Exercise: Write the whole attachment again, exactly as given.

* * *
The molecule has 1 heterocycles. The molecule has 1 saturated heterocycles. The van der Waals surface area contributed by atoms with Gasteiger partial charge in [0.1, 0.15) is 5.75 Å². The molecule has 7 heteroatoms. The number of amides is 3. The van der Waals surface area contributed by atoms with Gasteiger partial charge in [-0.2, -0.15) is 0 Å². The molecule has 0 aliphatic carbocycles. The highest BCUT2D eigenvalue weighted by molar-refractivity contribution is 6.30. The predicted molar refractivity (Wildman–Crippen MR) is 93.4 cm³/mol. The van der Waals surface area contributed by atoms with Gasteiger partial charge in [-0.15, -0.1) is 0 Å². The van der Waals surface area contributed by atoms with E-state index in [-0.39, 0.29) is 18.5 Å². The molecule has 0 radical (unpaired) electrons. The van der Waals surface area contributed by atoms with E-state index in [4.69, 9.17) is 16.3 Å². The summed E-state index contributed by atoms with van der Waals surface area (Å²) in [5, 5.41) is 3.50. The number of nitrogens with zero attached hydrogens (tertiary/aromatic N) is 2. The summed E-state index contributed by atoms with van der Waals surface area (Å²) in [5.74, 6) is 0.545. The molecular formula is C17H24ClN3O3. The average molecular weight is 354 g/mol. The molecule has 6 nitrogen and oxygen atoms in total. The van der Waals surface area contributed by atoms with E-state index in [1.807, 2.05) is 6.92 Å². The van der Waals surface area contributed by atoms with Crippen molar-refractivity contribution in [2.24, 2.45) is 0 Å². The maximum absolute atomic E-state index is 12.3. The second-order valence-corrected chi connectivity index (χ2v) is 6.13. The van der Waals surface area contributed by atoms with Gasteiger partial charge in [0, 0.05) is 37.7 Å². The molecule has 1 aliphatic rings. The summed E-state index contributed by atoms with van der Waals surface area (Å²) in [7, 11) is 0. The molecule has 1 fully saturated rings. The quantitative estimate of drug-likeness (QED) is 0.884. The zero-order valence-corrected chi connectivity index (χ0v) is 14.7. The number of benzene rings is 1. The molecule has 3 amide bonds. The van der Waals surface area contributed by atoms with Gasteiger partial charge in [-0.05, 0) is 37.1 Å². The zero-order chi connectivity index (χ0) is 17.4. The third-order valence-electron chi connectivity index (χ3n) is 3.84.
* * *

The molecule has 1 heterocycles. The molecule has 1 saturated heterocycles. The van der Waals surface area contributed by atoms with Gasteiger partial charge in [0.1, 0.15) is 5.75 Å². The molecule has 7 heteroatoms. The number of amides is 3. The van der Waals surface area contributed by atoms with Gasteiger partial charge in [-0.2, -0.15) is 0 Å². The molecule has 0 aliphatic carbocycles. The highest BCUT2D eigenvalue weighted by molar-refractivity contribution is 6.30. The predicted molar refractivity (Wildman–Crippen MR) is 93.4 cm³/mol. The van der Waals surface area contributed by atoms with Gasteiger partial charge in [-0.15, -0.1) is 0 Å². The van der Waals surface area contributed by atoms with E-state index in [-0.39, 0.29) is 18.5 Å². The molecule has 0 radical (unpaired) electrons. The van der Waals surface area contributed by atoms with E-state index in [4.69, 9.17) is 16.3 Å². The summed E-state index contributed by atoms with van der Waals surface area (Å²) in [5, 5.41) is 3.50. The number of nitrogens with zero attached hydrogens (tertiary/aromatic N) is 2. The summed E-state index contributed by atoms with van der Waals surface area (Å²) in [5.74, 6) is 0.545. The molecular formula is C17H24ClN3O3. The average molecular weight is 354 g/mol. The molecule has 6 nitrogen and oxygen atoms in total. The van der Waals surface area contributed by atoms with E-state index in [1.807, 2.05) is 6.92 Å². The van der Waals surface area contributed by atoms with Crippen molar-refractivity contribution in [2.24, 2.45) is 0 Å². The maximum absolute atomic E-state index is 12.3. The second-order valence-corrected chi connectivity index (χ2v) is 6.13. The van der Waals surface area contributed by atoms with Gasteiger partial charge in [0, 0.05) is 37.7 Å². The molecule has 1 aliphatic rings. The summed E-state index contributed by atoms with van der Waals surface area (Å²) in [7, 11) is 0. The molecule has 1 fully saturated rings. The quantitative estimate of drug-likeness (QED) is 0.884. The zero-order valence-corrected chi connectivity index (χ0v) is 14.7. The number of benzene rings is 1. The molecule has 3 amide bonds. The van der Waals surface area contributed by atoms with Gasteiger partial charge in [-0.05, 0) is 37.1 Å². The zero-order chi connectivity index (χ0) is 17.4. The third-order valence-electron chi connectivity index (χ3n) is 3.84.